Balance transfers: how do they work?

A balance transfer is the act of moving outstanding debt on one credit card to another card (usually a new one). In a similar way to debt consolidation, this allows you to transfer your debt to a card with a lower interest rate, therefore reducing the amount you pay in the long run. Some cards offer 0% interest periods which can be enticing.

There are pros and cons to balance transfers, and it's essential to weigh up whether or not it's the right option for you before applying for one.

Firstly, applying for a new credit card to transfer your balance to will mean you need to go through a hard credit check. Hard inquiries knock points off your credit score and can stay on your report for up to two years.

However, you may find that, longer-term, a balance transfer helps you manage your repayments more effectively, clearing your debt and boosting your credit score in the process.

How to manage credit card debt

If you find yourself struggling with credit card debt, don't panic — there are ways you can reduce the amount you owe and limit damage to your credit rating.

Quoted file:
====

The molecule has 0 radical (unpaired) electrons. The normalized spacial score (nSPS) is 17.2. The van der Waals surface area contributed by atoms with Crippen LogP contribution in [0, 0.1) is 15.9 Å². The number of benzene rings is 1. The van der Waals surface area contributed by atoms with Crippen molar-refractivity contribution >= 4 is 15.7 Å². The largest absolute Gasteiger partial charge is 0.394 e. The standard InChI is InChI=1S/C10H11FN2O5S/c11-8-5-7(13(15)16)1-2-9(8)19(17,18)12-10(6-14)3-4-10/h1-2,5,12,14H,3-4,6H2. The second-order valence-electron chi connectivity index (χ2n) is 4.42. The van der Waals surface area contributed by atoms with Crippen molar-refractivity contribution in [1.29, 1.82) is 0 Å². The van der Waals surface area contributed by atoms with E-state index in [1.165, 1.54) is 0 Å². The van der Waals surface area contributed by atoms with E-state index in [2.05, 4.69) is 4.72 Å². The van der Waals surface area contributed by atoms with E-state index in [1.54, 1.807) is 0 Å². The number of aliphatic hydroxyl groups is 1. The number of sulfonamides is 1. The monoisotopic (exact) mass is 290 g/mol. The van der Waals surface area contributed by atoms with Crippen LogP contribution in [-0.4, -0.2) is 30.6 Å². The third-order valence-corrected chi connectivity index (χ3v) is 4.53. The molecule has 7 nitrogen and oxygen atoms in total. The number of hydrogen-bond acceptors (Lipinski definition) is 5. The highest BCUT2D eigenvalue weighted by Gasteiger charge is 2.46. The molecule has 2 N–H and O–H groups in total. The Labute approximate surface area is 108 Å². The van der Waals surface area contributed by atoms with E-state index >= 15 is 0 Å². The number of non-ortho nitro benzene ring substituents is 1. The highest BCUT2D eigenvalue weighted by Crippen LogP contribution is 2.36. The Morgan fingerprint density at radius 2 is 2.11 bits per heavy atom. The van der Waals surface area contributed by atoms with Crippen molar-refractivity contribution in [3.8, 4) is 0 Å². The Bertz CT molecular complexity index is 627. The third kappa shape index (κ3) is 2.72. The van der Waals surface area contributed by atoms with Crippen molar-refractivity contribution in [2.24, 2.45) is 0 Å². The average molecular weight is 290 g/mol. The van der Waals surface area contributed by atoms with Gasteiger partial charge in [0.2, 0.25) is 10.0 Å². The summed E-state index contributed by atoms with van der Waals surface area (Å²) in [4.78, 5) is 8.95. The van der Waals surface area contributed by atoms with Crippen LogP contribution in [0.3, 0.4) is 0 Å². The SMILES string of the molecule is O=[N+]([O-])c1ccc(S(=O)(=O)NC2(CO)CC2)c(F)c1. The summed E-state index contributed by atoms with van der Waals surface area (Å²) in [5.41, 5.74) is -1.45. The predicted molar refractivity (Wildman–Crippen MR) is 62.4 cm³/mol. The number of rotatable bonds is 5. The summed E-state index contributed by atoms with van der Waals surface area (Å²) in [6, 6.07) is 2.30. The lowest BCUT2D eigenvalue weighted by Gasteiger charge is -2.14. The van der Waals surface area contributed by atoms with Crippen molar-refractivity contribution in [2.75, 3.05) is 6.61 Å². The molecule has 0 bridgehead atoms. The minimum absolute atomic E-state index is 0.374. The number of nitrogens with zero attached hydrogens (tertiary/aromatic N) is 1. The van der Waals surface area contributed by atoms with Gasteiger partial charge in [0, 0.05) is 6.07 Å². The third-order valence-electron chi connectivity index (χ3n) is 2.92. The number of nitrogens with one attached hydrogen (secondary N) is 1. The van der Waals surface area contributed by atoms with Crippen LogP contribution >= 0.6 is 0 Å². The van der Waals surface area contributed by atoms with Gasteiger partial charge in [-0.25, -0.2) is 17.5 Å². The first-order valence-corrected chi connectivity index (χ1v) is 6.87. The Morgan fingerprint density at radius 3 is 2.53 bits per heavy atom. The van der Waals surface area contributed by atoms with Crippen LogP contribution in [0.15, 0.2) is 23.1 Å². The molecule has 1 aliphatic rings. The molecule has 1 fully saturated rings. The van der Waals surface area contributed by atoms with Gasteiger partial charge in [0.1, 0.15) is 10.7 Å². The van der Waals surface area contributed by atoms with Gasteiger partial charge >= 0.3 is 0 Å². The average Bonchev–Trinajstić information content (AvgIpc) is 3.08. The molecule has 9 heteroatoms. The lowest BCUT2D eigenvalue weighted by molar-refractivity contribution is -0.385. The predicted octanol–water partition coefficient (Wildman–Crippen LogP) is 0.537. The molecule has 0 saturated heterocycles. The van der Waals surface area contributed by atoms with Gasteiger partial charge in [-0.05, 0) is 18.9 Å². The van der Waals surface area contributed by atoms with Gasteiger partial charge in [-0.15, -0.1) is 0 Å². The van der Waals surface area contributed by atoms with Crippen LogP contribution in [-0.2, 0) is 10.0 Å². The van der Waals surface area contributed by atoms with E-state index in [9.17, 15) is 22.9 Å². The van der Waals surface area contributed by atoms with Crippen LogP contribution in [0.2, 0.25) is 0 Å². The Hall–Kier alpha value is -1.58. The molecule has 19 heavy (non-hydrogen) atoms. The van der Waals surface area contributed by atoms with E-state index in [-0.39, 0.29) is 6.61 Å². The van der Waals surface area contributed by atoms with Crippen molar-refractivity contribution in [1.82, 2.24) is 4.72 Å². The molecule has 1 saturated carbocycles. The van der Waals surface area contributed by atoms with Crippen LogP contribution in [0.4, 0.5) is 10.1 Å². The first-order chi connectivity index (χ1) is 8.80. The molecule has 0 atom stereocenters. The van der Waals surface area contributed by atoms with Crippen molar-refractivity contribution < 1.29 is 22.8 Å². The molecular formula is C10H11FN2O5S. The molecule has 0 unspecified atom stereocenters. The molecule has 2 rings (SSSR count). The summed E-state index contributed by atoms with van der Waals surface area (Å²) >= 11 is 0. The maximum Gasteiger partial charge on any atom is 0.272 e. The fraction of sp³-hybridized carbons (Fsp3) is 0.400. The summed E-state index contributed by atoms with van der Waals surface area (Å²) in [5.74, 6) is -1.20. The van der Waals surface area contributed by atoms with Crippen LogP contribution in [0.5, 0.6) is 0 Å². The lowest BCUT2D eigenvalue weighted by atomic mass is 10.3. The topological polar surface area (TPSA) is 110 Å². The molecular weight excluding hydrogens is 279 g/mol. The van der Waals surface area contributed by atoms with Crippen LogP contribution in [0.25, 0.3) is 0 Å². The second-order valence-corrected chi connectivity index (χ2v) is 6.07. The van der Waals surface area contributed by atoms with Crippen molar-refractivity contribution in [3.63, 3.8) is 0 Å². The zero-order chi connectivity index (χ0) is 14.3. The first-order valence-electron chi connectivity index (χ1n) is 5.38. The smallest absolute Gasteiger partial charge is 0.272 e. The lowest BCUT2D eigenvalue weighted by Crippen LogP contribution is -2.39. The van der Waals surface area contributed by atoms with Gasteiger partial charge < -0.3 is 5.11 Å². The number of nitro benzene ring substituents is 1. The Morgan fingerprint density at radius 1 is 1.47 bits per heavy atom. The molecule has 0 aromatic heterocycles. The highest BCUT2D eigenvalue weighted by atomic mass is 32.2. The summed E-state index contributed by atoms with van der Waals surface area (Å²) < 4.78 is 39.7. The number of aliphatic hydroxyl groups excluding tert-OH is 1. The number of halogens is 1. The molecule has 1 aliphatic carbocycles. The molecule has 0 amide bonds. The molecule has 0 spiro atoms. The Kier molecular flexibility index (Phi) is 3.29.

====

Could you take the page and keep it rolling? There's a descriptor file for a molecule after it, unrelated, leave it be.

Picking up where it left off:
Firstly, budgeting is key to avoiding the dreaded debt spiral. Set yourself a repayment plan, and don't stray away from it if possible. As with the above points, it's vital to make your debt repayments on time to avoid the snowball effect of late or missed payment fees.

Do you have multiple credit cards? It's important to prioritise paying off cards with higher interest rates first. If a balance transfer sounds like an appropriate option for you, then this can help you reduce the amount of interest you owe. Determine out how much you need to pay each credit card lender every month and work this into your budget. You may also be able to speak to your creditors and arrange a payment holiday for your non-priority debts.

You may want to consider debt consolidation. By taking out a low-interest loan, you can pay off your higher-interest credit cards and clear your debt more quickly. If you have several different credit cards, debt consolidation can help simplify your finances as you can just focus on paying back one sum each month. However, it may seem like a bit of a catch-22 situation — how do you get an affordable loan if you have poor credit? Fortunately, some lenders and loan apps, including Abound, don't just rely on your credit score. In fact, we use Open Banking to assess your affordability. This system involves a soft credit check but focuses on your transaction data rather than your credit score.

Low-interest loans from Abound

Does debt consolidation sound like a suitable option for managing your credit card repayments?

At Abound, we offer low-interest loans of between £1,000 and £10,000. And, because we use Open Banking rather than focusing solely on your credit score, a Abound loan could be a helpful way to get on top of your credit card finances.

If this seems like an appropriate choice for you, why not apply for an affordable loan today?